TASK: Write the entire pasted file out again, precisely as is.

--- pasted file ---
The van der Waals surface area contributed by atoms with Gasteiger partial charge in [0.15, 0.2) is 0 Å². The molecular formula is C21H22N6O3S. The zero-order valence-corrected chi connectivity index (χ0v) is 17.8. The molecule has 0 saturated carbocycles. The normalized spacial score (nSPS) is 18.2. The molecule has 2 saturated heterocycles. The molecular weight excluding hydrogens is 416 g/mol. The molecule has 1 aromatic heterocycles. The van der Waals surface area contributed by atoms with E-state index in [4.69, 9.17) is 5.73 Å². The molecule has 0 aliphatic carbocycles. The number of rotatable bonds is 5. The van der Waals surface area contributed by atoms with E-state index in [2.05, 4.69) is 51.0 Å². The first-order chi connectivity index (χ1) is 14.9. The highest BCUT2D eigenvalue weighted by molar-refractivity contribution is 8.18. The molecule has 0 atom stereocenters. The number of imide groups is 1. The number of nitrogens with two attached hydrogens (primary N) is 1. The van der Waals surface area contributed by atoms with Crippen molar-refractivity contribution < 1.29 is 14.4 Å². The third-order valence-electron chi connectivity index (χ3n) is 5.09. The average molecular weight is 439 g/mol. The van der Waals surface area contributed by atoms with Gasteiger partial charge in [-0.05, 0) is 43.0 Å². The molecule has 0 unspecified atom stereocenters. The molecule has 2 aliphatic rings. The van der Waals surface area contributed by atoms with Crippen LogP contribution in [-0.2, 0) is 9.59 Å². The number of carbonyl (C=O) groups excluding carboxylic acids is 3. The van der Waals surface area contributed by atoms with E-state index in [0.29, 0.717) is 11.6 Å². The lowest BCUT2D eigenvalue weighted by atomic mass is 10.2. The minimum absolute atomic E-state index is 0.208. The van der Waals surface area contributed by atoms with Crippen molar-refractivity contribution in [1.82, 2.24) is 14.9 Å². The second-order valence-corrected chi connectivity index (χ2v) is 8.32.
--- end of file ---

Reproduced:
The van der Waals surface area contributed by atoms with Gasteiger partial charge in [0.15, 0.2) is 0 Å². The molecular formula is C21H22N6O3S. The zero-order valence-corrected chi connectivity index (χ0v) is 17.8. The molecule has 0 saturated carbocycles. The normalized spacial score (nSPS) is 18.2. The molecule has 2 saturated heterocycles. The molecular weight excluding hydrogens is 416 g/mol. The molecule has 1 aromatic heterocycles. The van der Waals surface area contributed by atoms with E-state index in [4.69, 9.17) is 5.73 Å². The molecule has 0 aliphatic carbocycles. The number of rotatable bonds is 5. The van der Waals surface area contributed by atoms with E-state index in [2.05, 4.69) is 51.0 Å². The first-order chi connectivity index (χ1) is 14.9. The highest BCUT2D eigenvalue weighted by molar-refractivity contribution is 8.18. The molecule has 0 atom stereocenters. The number of imide groups is 1. The number of nitrogens with two attached hydrogens (primary N) is 1. The van der Waals surface area contributed by atoms with Crippen molar-refractivity contribution < 1.29 is 14.4 Å². The third-order valence-electron chi connectivity index (χ3n) is 5.09. The average molecular weight is 439 g/mol. The van der Waals surface area contributed by atoms with Gasteiger partial charge in [-0.05, 0) is 43.0 Å². The molecule has 0 unspecified atom stereocenters. The molecule has 2 aliphatic rings. The van der Waals surface area contributed by atoms with Crippen LogP contribution in [-0.2, 0) is 9.59 Å². The number of carbonyl (C=O) groups excluding carboxylic acids is 3. The van der Waals surface area contributed by atoms with E-state index in [0.29, 0.717) is 11.6 Å². The lowest BCUT2D eigenvalue weighted by atomic mass is 10.2. The minimum absolute atomic E-state index is 0.208. The van der Waals surface area contributed by atoms with Crippen molar-refractivity contribution in [1.82, 2.24) is 14.9 Å². The second-order valence-corrected chi connectivity index (χ2v) is 8.32.